January 25, 2019

Christ the Cornerstone

Conversion means choosing life over death

Archbishop Charles C. Thompson

“Now Saul, still breathing murderous threats against the disciples of the Lord, went to the high priest and asked him for letters to the synagogues in Damascus, that, if he should find any men or women who belonged to the Way, he might bring them back to Jerusalem in chains” (Acts 9:1-2).

The publication date for this column is Friday, Jan. 25, the feast of The Conversion of St. Paul, the Apostle. Just three days ago, the Church in the United States observed a Day of Prayer for the Legal Protection of Unborn Children.

There is a connection between these two liturgical celebrations. One calls our attention to the serious responsibility we have as members of the human family, and as disciples of Jesus Christ, to safeguard the sanctity of human life and protect those who are most vulnerable. The other bears witness to the profound conversion that allowed St. Paul the Apostle to choose life over death, and to dedicate himself fully to proclaiming the Gospel of life to all nations.

Before his conversion, Saul was a sworn enemy of “the Way,” the young Church in the years immediately following the death and resurrection of Jesus. Saul participated in the stoning of the first Christian martyr, St. Stephen, allowing his murderers to lay their cloaks at his feet (cf. Acts 7:58-59). Later we’re told that Saul himself breathed “murderous threats” against the disciples of the Lord and sought their capture (Acts 9:1).

The conversion Saul experienced as he traveled toward Damascus was a total transformation of his way of thinking and acting. It was a rejection of his former death-dealing ways and an affirmation of the way of life manifested in the person of Jesus Christ.

As Pope St. John Paul II teaches, “Life will triumph: this is a sure hope for us. Yes, life will triumph because truth, goodness, joy and true progress are on the side of God, who loves life and gives it generously, is on the side of life” (quoted in “Dignitas Personae, On Certain Bioethical Questions” of the Congregation of the Doctrine of Faith, 2008). In choosing to follow Jesus Christ, St. Paul was choosing life over death. He was choosing to be on the side of life—because God, who loves life and gives it generously, is on the side of life!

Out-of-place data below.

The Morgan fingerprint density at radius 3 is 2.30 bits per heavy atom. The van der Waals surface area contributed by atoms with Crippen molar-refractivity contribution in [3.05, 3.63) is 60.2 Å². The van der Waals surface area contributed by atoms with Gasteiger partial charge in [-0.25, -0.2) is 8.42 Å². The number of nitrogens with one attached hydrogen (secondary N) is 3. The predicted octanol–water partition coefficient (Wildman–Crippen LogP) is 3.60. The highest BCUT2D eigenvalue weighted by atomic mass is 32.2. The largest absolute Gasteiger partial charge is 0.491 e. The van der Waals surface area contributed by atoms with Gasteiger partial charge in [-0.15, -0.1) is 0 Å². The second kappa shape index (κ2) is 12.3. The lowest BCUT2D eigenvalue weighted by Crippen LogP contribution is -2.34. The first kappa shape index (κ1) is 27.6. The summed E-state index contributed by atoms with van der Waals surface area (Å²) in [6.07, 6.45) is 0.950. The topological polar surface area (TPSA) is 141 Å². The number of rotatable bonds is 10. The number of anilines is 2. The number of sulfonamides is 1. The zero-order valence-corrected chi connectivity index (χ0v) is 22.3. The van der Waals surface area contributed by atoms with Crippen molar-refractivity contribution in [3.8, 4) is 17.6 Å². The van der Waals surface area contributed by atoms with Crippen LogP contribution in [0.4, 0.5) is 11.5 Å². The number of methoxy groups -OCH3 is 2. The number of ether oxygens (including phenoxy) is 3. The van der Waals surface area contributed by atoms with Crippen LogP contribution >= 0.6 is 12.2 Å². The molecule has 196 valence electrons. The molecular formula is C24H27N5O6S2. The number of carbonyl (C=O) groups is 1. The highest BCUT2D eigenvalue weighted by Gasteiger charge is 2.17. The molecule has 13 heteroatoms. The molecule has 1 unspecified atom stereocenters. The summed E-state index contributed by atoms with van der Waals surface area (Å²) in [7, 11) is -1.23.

Our Church teaches that all human life is sacred and inviolable. We are especially conscious of the need to protect the lives of those who are most vulnerable: the unborn, infants and children, the elderly and infirm, migrants and refugees. But we are challenged to safeguard all human life, including our enemies and those like Saul before his conversion who would do us harm. That’s why we oppose the death penalty. It’s also why we make prison ministry a priority in our archdiocese. All life is sacred. No exceptions.

Of course, precisely because all life is sacred, we must defend ourselves and those who are in danger against all forms of violence. But our need for self-protection should never cross over the line to indifference or callousness toward the lives of others.

That’s the conversion of mind and heart that Jesus requires of each of us. Where the natural reaction to experiencing an injustice would be to seek revenge, our Lord admonishes us to forgive those who have harmed us. Saul perceived himself as a righteous Jew whose duty it was to bind Jesus’ followers in chains and throw them into prison. But his encounter with Jesus opened his eyes. It taught him to listen attentively to God’s word, to trust others, and to suffer for the sake of the Way he once persecuted.

All life is sacred. Every human being is made in the image and likeness of God—from the moment of conception until natural death. This teaching is serious. It demands a total conversion from ways of thinking that are self-centered and from values that place other goods above the supreme good of human life.

Most of us do not have the kind of dramatic conversion experience that caused Saul to change his life completely. That doesn’t mean conversion is easy for us. Even the experience of small conversions undertaken over the course of a lifetime demands courage, perseverance and some suffering. The way we are called to choose is the Way of the Cross, and it demands that we let go of our individual ways of thinking and acting in order to become faithful missionary disciples of Christ, like St. Paul the Apostle.

Let’s pray for the courage and the confidence to change our minds and hearts so that in small things and big ones we can always choose life over death. †

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